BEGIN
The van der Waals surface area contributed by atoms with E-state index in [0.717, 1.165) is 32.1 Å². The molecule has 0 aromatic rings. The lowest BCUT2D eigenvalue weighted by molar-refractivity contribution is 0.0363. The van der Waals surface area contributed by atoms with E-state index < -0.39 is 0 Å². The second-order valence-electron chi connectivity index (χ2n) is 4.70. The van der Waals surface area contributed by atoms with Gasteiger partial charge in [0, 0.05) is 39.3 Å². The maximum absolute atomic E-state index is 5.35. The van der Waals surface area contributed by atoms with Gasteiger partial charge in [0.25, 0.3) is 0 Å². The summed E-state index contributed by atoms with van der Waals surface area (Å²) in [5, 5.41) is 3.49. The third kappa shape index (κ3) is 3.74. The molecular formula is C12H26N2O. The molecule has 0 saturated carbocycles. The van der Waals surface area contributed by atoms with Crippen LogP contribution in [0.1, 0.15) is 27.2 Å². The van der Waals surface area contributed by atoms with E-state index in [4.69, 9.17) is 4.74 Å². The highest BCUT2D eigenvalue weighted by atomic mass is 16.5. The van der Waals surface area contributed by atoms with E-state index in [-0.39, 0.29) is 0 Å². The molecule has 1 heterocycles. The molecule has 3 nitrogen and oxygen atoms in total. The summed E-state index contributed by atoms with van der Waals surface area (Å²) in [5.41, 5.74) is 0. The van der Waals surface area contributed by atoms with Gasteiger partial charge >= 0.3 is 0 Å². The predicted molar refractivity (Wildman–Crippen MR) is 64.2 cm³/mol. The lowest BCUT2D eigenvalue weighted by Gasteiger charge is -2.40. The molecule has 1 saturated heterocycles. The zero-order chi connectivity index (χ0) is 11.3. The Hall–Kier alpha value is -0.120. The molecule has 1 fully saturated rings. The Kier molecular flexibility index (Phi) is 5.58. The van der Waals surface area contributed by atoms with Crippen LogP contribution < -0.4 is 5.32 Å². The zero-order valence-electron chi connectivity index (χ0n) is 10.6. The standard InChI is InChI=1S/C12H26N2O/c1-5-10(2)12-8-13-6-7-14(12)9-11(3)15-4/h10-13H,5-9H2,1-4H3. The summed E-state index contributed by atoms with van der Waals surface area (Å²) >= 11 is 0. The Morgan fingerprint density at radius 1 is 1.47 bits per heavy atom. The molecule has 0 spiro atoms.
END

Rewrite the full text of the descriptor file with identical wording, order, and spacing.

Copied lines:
The van der Waals surface area contributed by atoms with E-state index in [0.717, 1.165) is 32.1 Å². The molecule has 0 aromatic rings. The lowest BCUT2D eigenvalue weighted by molar-refractivity contribution is 0.0363. The van der Waals surface area contributed by atoms with E-state index < -0.39 is 0 Å². The second-order valence-electron chi connectivity index (χ2n) is 4.70. The van der Waals surface area contributed by atoms with Gasteiger partial charge in [0, 0.05) is 39.3 Å². The maximum absolute atomic E-state index is 5.35. The van der Waals surface area contributed by atoms with Gasteiger partial charge in [0.25, 0.3) is 0 Å². The summed E-state index contributed by atoms with van der Waals surface area (Å²) in [5, 5.41) is 3.49. The third kappa shape index (κ3) is 3.74. The molecular formula is C12H26N2O. The molecule has 0 saturated carbocycles. The van der Waals surface area contributed by atoms with Crippen LogP contribution in [0.1, 0.15) is 27.2 Å². The van der Waals surface area contributed by atoms with E-state index in [4.69, 9.17) is 4.74 Å². The highest BCUT2D eigenvalue weighted by atomic mass is 16.5. The van der Waals surface area contributed by atoms with E-state index in [-0.39, 0.29) is 0 Å². The molecule has 1 heterocycles. The molecule has 3 nitrogen and oxygen atoms in total. The summed E-state index contributed by atoms with van der Waals surface area (Å²) in [5.41, 5.74) is 0. The van der Waals surface area contributed by atoms with Gasteiger partial charge >= 0.3 is 0 Å². The predicted molar refractivity (Wildman–Crippen MR) is 64.2 cm³/mol. The lowest BCUT2D eigenvalue weighted by Gasteiger charge is -2.40. The molecule has 1 saturated heterocycles. The zero-order chi connectivity index (χ0) is 11.3. The Hall–Kier alpha value is -0.120. The molecule has 1 fully saturated rings. The Kier molecular flexibility index (Phi) is 5.58. The van der Waals surface area contributed by atoms with Crippen LogP contribution < -0.4 is 5.32 Å². The zero-order valence-electron chi connectivity index (χ0n) is 10.6. The standard InChI is InChI=1S/C12H26N2O/c1-5-10(2)12-8-13-6-7-14(12)9-11(3)15-4/h10-13H,5-9H2,1-4H3. The summed E-state index contributed by atoms with van der Waals surface area (Å²) >= 11 is 0. The Morgan fingerprint density at radius 1 is 1.47 bits per heavy atom. The molecule has 0 spiro atoms.